Why, though? The fat-free chips with one explosive issue

Fat-free chips sounded great until people had to digest them.

When Starbucks came out with its new Oleato drinks — coffee beverages infused with olive oil — some customers claimed it was akin to a laxative.

A man and woman hold their stomachs in pain. Behind them, are several oversized potato chips against a pink background.

That particular issue must not have been too widespread, as the drink remains on Starbucks’ extensive menu. But something similar was the much-talked-about downfall of one food product.

Guilt-free, but not gut-friendly

Since 1968, Procter & Gamble had been trying to use a substance called olestra for various purposes, including as a nutritional supplement for premature babies and a cholesterol medicine, to no avail.

Finally, in 1996, the FDA approved it as a food additive because it tasted like fat but couldn’t be absorbed by the body — so, delicious minus the calorie count.

In 1998, Frito-Lay used olestra in its line of diet Wow! chips. They were a hit, racking up $347m in sales in the first year.

But there was a problem

The FDA received 20k+ complaints from people who claimed the chips gave them diarrhea and other gastrointestinal issues.

Bad, but worse: The Center for Science in the Public Interest shared a study commissioned by Frito-Lay that found 3%-9% of people who consumed olestra experienced “anal oil leakage.”

That’s the kind of publicity you just don’t recover from. By 2000, sales had dropped to $200m and the product had become a punchline.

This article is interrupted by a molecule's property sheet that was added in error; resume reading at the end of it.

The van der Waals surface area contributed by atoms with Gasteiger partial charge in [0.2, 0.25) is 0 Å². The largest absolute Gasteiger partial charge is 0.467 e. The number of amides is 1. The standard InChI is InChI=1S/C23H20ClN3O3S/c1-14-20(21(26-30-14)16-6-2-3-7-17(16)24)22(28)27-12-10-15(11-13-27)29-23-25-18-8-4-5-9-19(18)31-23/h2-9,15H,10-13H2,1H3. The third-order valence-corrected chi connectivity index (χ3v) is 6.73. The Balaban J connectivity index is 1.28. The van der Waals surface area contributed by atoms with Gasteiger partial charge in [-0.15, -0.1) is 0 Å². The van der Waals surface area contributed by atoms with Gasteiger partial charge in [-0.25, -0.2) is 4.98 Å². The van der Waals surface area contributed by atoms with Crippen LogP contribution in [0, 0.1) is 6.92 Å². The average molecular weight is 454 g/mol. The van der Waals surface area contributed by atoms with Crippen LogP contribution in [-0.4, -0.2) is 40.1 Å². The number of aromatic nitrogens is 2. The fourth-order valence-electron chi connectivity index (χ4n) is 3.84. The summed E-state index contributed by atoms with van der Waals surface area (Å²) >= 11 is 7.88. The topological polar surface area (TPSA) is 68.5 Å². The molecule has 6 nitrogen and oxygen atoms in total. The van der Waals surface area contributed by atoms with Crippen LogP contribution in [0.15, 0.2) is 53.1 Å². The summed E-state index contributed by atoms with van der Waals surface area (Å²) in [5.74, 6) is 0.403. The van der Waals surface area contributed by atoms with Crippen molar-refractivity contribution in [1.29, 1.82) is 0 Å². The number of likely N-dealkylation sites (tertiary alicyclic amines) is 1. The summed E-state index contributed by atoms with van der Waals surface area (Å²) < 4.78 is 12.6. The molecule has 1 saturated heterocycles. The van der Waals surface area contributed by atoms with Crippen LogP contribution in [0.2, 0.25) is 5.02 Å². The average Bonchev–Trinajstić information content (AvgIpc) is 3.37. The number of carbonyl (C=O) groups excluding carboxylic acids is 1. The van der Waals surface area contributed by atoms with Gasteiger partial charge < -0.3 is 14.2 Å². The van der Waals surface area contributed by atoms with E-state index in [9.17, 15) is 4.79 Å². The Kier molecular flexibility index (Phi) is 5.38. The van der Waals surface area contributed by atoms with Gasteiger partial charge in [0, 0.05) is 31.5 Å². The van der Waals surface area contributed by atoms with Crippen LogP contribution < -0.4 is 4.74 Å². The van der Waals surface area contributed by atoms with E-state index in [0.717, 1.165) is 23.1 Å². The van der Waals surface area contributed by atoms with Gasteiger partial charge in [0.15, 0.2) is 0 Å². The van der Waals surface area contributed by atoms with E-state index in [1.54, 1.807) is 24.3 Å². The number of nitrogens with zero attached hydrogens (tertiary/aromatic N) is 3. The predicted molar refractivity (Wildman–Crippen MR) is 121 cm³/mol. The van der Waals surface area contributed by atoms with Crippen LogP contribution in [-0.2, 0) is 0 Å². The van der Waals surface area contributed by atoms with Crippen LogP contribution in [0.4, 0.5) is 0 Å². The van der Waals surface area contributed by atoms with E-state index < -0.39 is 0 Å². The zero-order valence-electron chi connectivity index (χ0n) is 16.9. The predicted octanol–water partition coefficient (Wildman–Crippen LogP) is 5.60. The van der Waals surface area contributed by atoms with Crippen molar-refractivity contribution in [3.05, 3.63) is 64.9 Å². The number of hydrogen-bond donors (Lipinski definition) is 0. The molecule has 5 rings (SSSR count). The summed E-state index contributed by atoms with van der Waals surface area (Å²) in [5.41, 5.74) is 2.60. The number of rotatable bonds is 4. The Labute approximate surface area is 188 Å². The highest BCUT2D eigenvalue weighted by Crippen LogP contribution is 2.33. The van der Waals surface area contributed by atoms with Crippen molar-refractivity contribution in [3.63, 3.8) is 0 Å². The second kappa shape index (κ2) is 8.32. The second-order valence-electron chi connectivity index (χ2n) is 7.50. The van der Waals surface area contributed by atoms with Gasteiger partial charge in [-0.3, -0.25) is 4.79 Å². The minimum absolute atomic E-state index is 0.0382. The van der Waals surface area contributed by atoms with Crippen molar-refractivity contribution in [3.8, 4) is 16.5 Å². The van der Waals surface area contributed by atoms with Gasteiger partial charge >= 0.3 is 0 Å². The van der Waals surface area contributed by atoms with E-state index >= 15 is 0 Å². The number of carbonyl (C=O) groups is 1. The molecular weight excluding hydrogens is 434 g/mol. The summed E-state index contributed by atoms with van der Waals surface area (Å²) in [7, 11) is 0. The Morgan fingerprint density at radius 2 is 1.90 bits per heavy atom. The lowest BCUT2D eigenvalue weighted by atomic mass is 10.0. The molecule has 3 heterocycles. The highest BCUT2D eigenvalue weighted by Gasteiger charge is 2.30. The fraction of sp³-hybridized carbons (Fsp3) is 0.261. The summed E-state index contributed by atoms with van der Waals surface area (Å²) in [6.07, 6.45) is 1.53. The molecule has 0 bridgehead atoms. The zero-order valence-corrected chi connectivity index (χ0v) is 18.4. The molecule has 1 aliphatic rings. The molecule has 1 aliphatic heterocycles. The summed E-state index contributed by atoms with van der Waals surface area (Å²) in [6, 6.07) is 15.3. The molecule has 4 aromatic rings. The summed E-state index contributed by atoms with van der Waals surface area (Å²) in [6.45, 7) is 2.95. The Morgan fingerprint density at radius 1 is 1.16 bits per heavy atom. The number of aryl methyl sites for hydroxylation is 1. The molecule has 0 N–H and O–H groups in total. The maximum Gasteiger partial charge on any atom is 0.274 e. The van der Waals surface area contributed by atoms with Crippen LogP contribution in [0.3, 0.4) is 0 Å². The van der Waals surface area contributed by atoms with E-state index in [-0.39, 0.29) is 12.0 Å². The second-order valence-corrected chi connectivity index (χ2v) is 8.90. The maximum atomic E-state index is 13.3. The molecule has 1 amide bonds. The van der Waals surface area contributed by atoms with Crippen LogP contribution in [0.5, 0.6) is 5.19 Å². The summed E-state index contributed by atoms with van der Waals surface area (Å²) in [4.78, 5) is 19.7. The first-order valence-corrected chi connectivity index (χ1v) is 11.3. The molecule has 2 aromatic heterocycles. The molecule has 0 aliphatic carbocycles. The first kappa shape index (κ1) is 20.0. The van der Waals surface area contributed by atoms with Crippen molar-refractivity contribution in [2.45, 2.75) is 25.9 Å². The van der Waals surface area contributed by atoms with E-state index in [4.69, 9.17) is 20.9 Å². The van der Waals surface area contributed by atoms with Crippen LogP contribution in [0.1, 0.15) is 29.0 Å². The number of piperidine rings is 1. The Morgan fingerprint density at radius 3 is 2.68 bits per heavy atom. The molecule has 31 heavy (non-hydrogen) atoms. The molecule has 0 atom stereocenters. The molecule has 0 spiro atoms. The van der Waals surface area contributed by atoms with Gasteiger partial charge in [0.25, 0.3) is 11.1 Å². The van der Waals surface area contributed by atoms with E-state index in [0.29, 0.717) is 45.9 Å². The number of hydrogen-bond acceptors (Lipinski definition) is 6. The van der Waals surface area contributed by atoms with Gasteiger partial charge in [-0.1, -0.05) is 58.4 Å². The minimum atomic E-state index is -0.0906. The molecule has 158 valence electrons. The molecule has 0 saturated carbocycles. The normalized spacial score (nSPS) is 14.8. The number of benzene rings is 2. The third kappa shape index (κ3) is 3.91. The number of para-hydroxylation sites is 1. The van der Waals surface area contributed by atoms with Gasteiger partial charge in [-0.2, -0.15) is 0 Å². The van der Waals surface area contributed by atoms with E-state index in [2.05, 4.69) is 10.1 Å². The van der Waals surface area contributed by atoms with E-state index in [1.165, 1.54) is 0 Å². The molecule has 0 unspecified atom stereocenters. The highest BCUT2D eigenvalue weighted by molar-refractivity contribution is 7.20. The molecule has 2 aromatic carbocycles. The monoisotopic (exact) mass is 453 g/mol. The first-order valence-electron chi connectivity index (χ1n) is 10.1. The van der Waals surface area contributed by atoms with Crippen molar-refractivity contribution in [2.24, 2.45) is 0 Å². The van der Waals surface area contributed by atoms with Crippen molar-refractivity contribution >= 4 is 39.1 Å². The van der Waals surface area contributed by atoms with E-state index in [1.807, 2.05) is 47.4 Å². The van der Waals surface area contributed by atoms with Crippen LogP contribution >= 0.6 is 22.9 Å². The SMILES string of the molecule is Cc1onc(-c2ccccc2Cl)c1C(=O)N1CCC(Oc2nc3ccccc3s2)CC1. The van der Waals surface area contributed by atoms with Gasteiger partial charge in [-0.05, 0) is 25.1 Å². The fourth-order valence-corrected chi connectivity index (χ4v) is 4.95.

Because digestive issues were a known possibility…

… when consuming olestra, the FDA mandated that the chips come with a label warning of potential abdominal cramping and “loose stools.”

In 2003, the agency removed that label, saying most side effects were mild (akin to those that some people experience when eating fibrous fruits), and that it’s possible people blamed the chips for issues caused by other problems because of the label.

It’s also possible that some people just ate too much at a time. A 2011 study found that rats that consumed olestra chips actually gained more weight than rats that ate regular ones, as fat substitutes can lead to overeating.

Still, a peek at Reddit reveals many people have some not-so-fond memories of eating those chips and, regardless, consumers no longer vilify fat the way they did in the ‘90s.

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